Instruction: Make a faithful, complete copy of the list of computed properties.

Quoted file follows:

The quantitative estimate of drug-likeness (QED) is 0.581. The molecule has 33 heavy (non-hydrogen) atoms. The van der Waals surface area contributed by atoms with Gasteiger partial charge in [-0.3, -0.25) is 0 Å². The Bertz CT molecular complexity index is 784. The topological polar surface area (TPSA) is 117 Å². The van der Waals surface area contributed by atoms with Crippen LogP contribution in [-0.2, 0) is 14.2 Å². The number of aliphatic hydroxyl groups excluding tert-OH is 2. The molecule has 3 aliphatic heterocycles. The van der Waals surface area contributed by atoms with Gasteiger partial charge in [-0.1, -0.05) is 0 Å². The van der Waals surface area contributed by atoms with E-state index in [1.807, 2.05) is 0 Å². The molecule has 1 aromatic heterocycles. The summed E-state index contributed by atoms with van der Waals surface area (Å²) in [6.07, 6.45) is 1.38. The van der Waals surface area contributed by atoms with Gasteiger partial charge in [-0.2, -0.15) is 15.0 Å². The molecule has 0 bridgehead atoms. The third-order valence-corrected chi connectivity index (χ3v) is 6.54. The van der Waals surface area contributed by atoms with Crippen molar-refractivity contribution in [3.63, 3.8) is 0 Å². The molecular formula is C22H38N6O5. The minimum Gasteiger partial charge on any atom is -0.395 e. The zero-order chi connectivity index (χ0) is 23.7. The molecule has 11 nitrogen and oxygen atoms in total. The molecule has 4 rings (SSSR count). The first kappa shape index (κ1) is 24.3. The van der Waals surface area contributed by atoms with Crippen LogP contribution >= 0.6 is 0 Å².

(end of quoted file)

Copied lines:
The quantitative estimate of drug-likeness (QED) is 0.581. The molecule has 33 heavy (non-hydrogen) atoms. The van der Waals surface area contributed by atoms with Gasteiger partial charge in [-0.3, -0.25) is 0 Å². The Bertz CT molecular complexity index is 784. The topological polar surface area (TPSA) is 117 Å². The van der Waals surface area contributed by atoms with Crippen LogP contribution in [-0.2, 0) is 14.2 Å². The number of aliphatic hydroxyl groups excluding tert-OH is 2. The molecule has 3 aliphatic heterocycles. The van der Waals surface area contributed by atoms with Gasteiger partial charge in [-0.1, -0.05) is 0 Å². The van der Waals surface area contributed by atoms with E-state index in [1.807, 2.05) is 0 Å². The molecule has 1 aromatic heterocycles. The summed E-state index contributed by atoms with van der Waals surface area (Å²) in [6.07, 6.45) is 1.38. The van der Waals surface area contributed by atoms with Gasteiger partial charge in [-0.2, -0.15) is 15.0 Å². The molecule has 0 bridgehead atoms. The third-order valence-corrected chi connectivity index (χ3v) is 6.54. The van der Waals surface area contributed by atoms with Crippen molar-refractivity contribution in [3.63, 3.8) is 0 Å². The molecular formula is C22H38N6O5. The minimum Gasteiger partial charge on any atom is -0.395 e. The zero-order chi connectivity index (χ0) is 23.7. The molecule has 11 nitrogen and oxygen atoms in total. The molecule has 4 rings (SSSR count). The first kappa shape index (κ1) is 24.3. The van der Waals surface area contributed by atoms with Crippen LogP contribution >= 0.6 is 0 Å².